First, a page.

By John Fensterwald
An advocacy organization that analyzed dozens of school districts’ inaugural improvement plans under the state’s new school funding law praised the level of community involvement but criticized the lack of clarity in the finished product.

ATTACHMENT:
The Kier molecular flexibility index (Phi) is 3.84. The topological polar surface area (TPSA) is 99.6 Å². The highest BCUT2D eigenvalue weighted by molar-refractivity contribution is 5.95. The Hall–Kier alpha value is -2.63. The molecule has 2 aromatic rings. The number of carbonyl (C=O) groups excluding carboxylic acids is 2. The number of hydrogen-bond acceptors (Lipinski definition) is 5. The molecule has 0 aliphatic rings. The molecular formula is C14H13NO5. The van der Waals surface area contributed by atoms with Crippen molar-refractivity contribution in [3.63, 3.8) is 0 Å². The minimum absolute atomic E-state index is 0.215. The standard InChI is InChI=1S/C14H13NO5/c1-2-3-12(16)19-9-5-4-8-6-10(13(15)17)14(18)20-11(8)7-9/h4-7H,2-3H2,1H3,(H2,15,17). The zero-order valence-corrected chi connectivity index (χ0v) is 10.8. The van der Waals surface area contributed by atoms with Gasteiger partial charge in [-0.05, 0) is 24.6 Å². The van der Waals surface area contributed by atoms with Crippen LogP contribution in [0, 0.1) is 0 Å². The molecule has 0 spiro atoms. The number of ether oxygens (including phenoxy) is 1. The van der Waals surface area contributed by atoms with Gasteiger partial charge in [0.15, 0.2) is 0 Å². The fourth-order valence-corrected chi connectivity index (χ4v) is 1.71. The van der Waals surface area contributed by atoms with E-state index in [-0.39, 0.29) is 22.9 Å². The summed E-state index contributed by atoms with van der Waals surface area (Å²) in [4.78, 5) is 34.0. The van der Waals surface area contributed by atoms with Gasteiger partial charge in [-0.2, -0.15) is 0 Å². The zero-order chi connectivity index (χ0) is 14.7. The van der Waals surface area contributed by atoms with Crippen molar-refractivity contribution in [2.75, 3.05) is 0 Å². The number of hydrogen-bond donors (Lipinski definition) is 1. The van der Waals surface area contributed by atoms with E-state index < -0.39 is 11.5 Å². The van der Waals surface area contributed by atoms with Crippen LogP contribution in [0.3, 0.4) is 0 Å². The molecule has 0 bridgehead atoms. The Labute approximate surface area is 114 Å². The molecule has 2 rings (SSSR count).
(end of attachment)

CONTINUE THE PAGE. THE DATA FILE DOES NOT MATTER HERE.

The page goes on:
Under the Local Control Funding Formula, districts get more spending flexibility and autonomy but in return must reach out to parents, students, teachers and the community to help shape the plan and be accountable for the results. Although not uniform across districts, there was “an unprecedented level of engagement among school district leaders, community leaders, parents, teachers, and students,” Education Trust-West, a nonprofit based in Oakland that works to narrow the achievement gap in education, said in a report issued Tuesday. “We also find that district leaders have oriented themselves to the new law. Administrators responsible for instruction and budget are collaborating more than ever before in a real effort to align budgets with academic plans.”